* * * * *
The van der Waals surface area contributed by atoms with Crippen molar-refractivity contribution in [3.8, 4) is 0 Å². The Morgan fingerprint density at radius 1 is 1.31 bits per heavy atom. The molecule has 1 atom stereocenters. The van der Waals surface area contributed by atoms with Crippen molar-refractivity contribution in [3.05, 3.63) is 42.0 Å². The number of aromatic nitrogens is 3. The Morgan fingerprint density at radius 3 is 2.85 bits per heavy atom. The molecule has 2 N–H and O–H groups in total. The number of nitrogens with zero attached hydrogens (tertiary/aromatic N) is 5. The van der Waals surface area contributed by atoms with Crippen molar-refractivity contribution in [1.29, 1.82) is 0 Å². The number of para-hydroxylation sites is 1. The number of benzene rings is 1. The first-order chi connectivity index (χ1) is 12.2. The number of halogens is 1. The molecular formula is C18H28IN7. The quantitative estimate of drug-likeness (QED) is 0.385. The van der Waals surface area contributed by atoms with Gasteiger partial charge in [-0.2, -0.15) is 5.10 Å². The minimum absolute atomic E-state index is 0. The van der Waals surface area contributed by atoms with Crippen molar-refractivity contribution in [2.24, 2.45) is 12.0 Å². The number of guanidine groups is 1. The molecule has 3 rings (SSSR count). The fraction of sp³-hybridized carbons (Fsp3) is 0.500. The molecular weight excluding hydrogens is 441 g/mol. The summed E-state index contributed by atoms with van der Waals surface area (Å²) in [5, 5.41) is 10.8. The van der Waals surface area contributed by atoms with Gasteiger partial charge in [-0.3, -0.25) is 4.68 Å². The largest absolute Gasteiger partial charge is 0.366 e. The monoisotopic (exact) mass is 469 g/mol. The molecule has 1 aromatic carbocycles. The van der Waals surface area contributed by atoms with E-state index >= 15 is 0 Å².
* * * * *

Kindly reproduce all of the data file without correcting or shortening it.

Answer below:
The van der Waals surface area contributed by atoms with Crippen molar-refractivity contribution in [3.8, 4) is 0 Å². The Morgan fingerprint density at radius 1 is 1.31 bits per heavy atom. The molecule has 1 atom stereocenters. The van der Waals surface area contributed by atoms with Crippen molar-refractivity contribution in [3.05, 3.63) is 42.0 Å². The number of aromatic nitrogens is 3. The Morgan fingerprint density at radius 3 is 2.85 bits per heavy atom. The molecule has 2 N–H and O–H groups in total. The number of nitrogens with zero attached hydrogens (tertiary/aromatic N) is 5. The van der Waals surface area contributed by atoms with Crippen molar-refractivity contribution in [1.29, 1.82) is 0 Å². The number of para-hydroxylation sites is 1. The number of benzene rings is 1. The first-order chi connectivity index (χ1) is 12.2. The number of halogens is 1. The molecular formula is C18H28IN7. The quantitative estimate of drug-likeness (QED) is 0.385. The van der Waals surface area contributed by atoms with Gasteiger partial charge in [-0.2, -0.15) is 5.10 Å². The minimum absolute atomic E-state index is 0. The van der Waals surface area contributed by atoms with Crippen molar-refractivity contribution in [2.24, 2.45) is 12.0 Å². The number of guanidine groups is 1. The molecule has 3 rings (SSSR count). The fraction of sp³-hybridized carbons (Fsp3) is 0.500. The molecular weight excluding hydrogens is 441 g/mol. The summed E-state index contributed by atoms with van der Waals surface area (Å²) in [5, 5.41) is 10.8. The van der Waals surface area contributed by atoms with Gasteiger partial charge in [-0.3, -0.25) is 4.68 Å². The largest absolute Gasteiger partial charge is 0.366 e. The monoisotopic (exact) mass is 469 g/mol. The molecule has 1 aromatic carbocycles. The van der Waals surface area contributed by atoms with E-state index >= 15 is 0 Å².